Why Periscope Changes the Future of Mobile Payments

March 30, 2015         By: Michael Foster

It’s been a busy past couple weeks in the world of hype. First Meerkat became a fiendishly popular phenomenon at SXSW, and then pundits salivated at pixels when the same startup brought an East Village tragedy to everyone’s smartphones in real time. It seemed that the Next Big Thing was here: live streaming through social media was going to change media forever.

Then, just as predictably, the critics showed up. Some insisted these apps aren’t changing the news, while others mocked the hype-for-hype’s sake blogosphere for jumping on top of each other to praise the services. The saner critics pointed out that live streaming isn’t really new, and having the function in a smartphone will be handy, but is by no means a game changer.

Whether you think it’s hype or a paradigm shift, the Meerkat/Periscope phenomenon is worth paying attention to because it opens up a new communication channel, and that will matter to content producers and marketers.

In other words, anyone who is trying to make a living on the burgeoning mobile commerce marketplace needs to consider what this service means for them. So far, there are three clear issues to consider.



After piquing venture capitalists’, bloggers’, users’, and social media celebs’ interests with its streaming service, Meerkat was shut down by Twitter, rendering it about as useful as a hot dog recipe at a vegan MeetUp. Instead, they released their own version: Periscope. This tells us that any service that depends on another service needs to be discounted for the risk of the bigger, more important service simply shutting them down. It also tells us Twitter is much bigger and powerful than many had previously considered.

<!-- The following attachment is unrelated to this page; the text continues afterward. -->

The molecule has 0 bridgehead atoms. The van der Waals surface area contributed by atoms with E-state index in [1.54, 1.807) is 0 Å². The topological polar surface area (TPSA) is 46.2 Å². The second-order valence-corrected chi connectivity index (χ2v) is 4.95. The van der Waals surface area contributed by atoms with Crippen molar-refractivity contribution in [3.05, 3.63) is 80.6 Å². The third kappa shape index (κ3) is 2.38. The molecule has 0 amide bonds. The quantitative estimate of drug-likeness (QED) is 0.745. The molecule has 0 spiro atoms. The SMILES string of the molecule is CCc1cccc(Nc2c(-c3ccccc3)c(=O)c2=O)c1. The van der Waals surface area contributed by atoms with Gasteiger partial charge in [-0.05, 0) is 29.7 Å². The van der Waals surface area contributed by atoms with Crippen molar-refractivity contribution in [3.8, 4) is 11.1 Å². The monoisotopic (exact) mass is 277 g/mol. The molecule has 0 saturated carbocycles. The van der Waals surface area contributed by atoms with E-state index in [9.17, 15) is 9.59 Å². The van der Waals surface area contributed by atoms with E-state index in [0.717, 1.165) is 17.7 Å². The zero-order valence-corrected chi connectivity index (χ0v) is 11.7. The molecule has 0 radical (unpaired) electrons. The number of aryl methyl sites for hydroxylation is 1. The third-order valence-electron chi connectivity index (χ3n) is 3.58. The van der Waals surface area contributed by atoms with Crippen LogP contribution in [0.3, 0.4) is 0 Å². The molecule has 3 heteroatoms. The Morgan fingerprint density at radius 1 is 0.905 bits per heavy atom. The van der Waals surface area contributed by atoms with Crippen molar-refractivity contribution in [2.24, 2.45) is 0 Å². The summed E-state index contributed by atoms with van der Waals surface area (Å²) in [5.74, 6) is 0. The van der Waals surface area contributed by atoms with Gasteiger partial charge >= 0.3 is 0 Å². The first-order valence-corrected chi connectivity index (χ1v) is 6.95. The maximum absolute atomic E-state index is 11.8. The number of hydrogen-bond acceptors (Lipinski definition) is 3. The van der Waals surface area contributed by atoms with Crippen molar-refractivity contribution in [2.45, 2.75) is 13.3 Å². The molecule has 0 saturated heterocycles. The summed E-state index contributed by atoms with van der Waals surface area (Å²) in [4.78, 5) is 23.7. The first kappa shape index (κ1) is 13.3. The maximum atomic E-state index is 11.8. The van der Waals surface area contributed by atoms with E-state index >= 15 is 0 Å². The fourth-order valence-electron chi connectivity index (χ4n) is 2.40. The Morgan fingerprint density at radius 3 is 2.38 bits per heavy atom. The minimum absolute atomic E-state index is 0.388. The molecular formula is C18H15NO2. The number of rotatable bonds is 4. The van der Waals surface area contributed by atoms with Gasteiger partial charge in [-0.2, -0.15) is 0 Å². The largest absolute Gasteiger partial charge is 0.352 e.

If you go on Periscope today, you’ll probably see some bored people hanging out and saying something like, “I’m just testing this out—it’s pretty cool.” The tool is here but a lot of people don’t know how to use it. Some, however, are already busy trying to figure out how to make it work. And profitable use cases, some of which are adult oriented, are already being leveraged. Live streaming, like Tweets, status updates, and web pages before them, will be used by some people to make money. Those who know how to incorporate it with their existing operations will make a lot of money.



Kind of like #thedress, the intensity and speed with which these apps generated buzz was incredible. There is a lesson here for anyone on the Internet: the right thing at the right time markets itself. But it also suggests that the Internet remains a hit-driven medium. While there are some sustainable, slow-growing phenomena that can last for years—PewDiePie, Minecraft, social media—the vast majority of the Internet is still hit-driven, prone to spikes and troughs. This is especially true of content producers, and less so with content platforms.

What does this mean for mobile payments? It means you need to consider what platforms you are exposed to and dependent on, what new methods of communication are used in marketing efforts, and how making a useful and sustainable business can help you benefit from the hit-driven Internet economy without suffering from it. No matter where you are in the online ecosystem, these live streaming apps are a game changer whether they last or not.